Disabled people of any age often do not have the same access as those who are not disabled to jobs, general services and many other opportunities. Government authorities are often able to help the disabled but may also fall short of resources. Volunteering one’s time and abilities can help in the task of aiding the disabled much easier.
Volunteering can also give the disabled feelings of hope, that there are individual people who care about them and want to help them. When volunteers give of themselves to the disabled they make a difference which provides its own physical and mental rewards. Focusing on someone other than yourself can interrupt patterns that produce tension and promote feelings of joy and optimism which can strengthen the immune system and make one healthier.
Scope is an organisation in the United Kingdom that focuses on providing many services for the disabled. Volunteers help Scope in its many services for the disabled. Scope provides information on how to finance the additional costs of a disability; how to get support for finding a job; how one can live independently in the community; how to find how to find accessible leisure activities and sports clubs; and information for drivers who are disabled.
The Disabilities Trust is a leading charity in the UK that provides support for people with complex needs and disabilities. Disabilities Lifestyles is one of the groups in the Trust which provides specialist services for people with physical disabilities including muscular dystrophy, stroke, arthritis, cerebral palsy, multiple sclerosis and disabilities as the result of accidents. Physical care is provided and people’s individual needs are assessed so that care meets the specific needs of the disabled person, resulting in a feeling of independence and control over their lives. Volunteers are trained in particular areas so they can be of best service to the clients of the charity.
The Leonard Cheshire Disability is another charity in the UK that uses the services of over 5,000 people every year to improve the lives of disabled people. Volunteers help in the various services which the charity provides. These include accommodation services such as helping in support living and registered care in people’s homes and specialist acquired brain injury rehabilitation services. Volunteers also help with social, education and leisure services that include community outreach services, day support and respite support. In addition, working in the shops of the charity and assisting with campaigning and fundraising are activities in which volunteers get involved.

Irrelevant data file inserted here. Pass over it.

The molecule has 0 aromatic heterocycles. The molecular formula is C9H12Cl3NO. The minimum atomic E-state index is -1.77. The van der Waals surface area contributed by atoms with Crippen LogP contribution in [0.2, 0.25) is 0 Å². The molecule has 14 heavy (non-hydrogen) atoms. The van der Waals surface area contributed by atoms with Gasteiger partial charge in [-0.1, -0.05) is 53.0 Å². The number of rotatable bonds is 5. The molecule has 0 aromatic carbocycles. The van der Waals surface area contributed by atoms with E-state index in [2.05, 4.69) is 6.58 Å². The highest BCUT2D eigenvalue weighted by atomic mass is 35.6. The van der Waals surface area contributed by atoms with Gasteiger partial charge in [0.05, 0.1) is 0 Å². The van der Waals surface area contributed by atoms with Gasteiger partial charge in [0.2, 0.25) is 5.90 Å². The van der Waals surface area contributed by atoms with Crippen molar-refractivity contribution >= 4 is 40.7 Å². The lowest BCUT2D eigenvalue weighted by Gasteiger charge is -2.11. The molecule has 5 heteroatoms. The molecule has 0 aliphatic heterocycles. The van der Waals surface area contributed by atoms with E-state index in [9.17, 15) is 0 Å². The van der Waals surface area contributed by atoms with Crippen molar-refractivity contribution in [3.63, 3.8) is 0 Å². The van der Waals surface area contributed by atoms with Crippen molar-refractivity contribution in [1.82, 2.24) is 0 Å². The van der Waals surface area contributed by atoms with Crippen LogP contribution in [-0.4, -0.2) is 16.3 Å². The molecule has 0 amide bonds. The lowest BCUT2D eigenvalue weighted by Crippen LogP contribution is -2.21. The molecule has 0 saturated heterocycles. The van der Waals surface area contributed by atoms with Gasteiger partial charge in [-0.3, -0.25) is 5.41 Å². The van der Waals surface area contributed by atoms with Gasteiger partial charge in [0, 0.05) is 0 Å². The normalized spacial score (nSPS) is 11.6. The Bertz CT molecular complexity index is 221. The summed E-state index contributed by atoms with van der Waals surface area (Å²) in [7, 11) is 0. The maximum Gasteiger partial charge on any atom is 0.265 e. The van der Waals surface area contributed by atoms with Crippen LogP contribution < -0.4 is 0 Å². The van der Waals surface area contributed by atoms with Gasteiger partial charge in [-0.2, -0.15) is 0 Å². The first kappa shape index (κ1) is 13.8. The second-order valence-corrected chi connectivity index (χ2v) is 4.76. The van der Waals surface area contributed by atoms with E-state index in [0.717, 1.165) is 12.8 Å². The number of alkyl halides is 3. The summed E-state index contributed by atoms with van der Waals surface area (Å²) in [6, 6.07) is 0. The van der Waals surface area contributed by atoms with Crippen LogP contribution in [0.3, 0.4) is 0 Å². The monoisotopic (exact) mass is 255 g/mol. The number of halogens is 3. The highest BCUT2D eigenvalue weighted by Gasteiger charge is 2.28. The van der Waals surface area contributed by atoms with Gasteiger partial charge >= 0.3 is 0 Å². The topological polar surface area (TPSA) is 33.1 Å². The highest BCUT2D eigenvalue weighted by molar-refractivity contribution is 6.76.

Those who volunteer with Action for Children primarily focus on supporting the most vulnerable children, young people and families in the UK. The charity uses its volunteers to help little ones learn about the world through play activities, support parents and caregivers who are struggling to get by and mentor a young person who has little contact with their family or support parents. Volunteers are also needed for more support-related roles such as assisting with administrative needs, such as fundraising and planning events, or driving young disabled people to activities and programs.
The Whizz-Kidz also works with disabled children to support them so they gain the confidence they need to become independent young adults. Volunteers for this charity help in the delivery of its services, help to raise awareness of issues with regards to mobility and help in fundraising efforts.
Volunteers can also become buddies, in a one-to-one support role helping out a young person at the charity’s youth clubs where those who use wheelchairs or other mobility aids get together on a regular basis or design and run sessions at Camp Whizz-Kidz, the residential camps of the charity.